These types of optical filters are also commonly called dichroic filters. They are mostly an optical glass sheet several coatings of filtration layers. These coatings are meant to achieve the desired wavelength selectivity, using the principle of light interference. Let’s see how that works:

  • The interference filter working principle is based on the effects of constructive and destructive interference.
  • The multiple filtration layers or coatings possess different refractive indices.
  • As light passes through the layers, it splits into the parts that will pass and those that will be reflected away and scattered or rejected.
  • Successive splitting then causes the separated rays to get into each other’s path and interfere either constructively or destructively in the boundaries between the filtration layers.
  • Wanted wavelengths are allowed to pass through and amplified through constructive interference.
  • On the other hand, unwanted wavelengths are attenuated and their intensity reduced through destructive interference.
  • All this happens inside the filter layers, aided by the filtration coatings or layers of film.

Absorption optical filters are sensitive to angular light, unlike the absorptive types. Based on their working principle, the filters are also characterized by stray light. This light must be damped, or the filters performance will not be satisfactory.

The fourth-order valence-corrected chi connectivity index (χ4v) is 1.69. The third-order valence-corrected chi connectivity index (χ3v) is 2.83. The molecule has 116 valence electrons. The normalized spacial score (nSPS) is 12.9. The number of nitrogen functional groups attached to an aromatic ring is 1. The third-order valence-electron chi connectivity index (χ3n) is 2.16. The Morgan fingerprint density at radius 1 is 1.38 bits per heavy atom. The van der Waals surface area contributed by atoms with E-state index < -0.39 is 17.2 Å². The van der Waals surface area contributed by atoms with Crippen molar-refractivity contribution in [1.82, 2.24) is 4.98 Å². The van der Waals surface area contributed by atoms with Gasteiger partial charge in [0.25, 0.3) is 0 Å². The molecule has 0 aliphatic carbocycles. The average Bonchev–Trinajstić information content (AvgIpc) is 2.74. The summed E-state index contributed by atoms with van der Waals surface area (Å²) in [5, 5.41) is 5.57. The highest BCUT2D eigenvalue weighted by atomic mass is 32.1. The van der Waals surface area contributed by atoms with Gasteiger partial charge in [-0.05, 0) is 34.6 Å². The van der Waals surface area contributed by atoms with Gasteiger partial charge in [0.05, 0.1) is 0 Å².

Camera lens filter
Camera lens filter
Resource: https://www.youtube.com/watch?v=cpGo8J-dIgI

Uses of Optical Filters

The selective transmittance of optical filters makes them useful in a number of applications. Now that you understand how optical filters work, let’s see where they’re commonly used. The uses of optical filters cover a vast range of sectors or industries, with the component finding application in many different instruments and devices.

  • In the world of photography, camera filters isolate spectral regions of light, enabling the control of image colors and other aspects. The use of filters in photography is what makes infrared imaging possible, for example.
  • In the field of medicine and life sciences, optical filters are important components of diagnostic and analytical instruments. These include microscopes and other imaging equipment. It allows the visualization of cells and even the detection of diseases by spectroscopy or spectrophotometry.
  • In astronomy and space exploration, optical filters are vital components that help enhance the viewing of celestial bodies by isolating unwanted parts of the spectrum. Astronomical filters allow scientists to examine the light coming from space in order to determine the composition and motion aspects of distant objects.
  • The uses of optical filters also include industrial applications that involve the control of processes or object detection and material analysis. Examples include the monitoring of manufacturing steps, specifically when used alongside sensors and sensing systems.

Conclusion

The selective transmittance of optical filters makes them useful in a number of applications. In this article, we have seen how optical filter work and their most common uses in a range of industries. Based on the type of filter, its operation method, and intended use, one filter might suit an application better than another, and users must carefully choose the type of filter to use.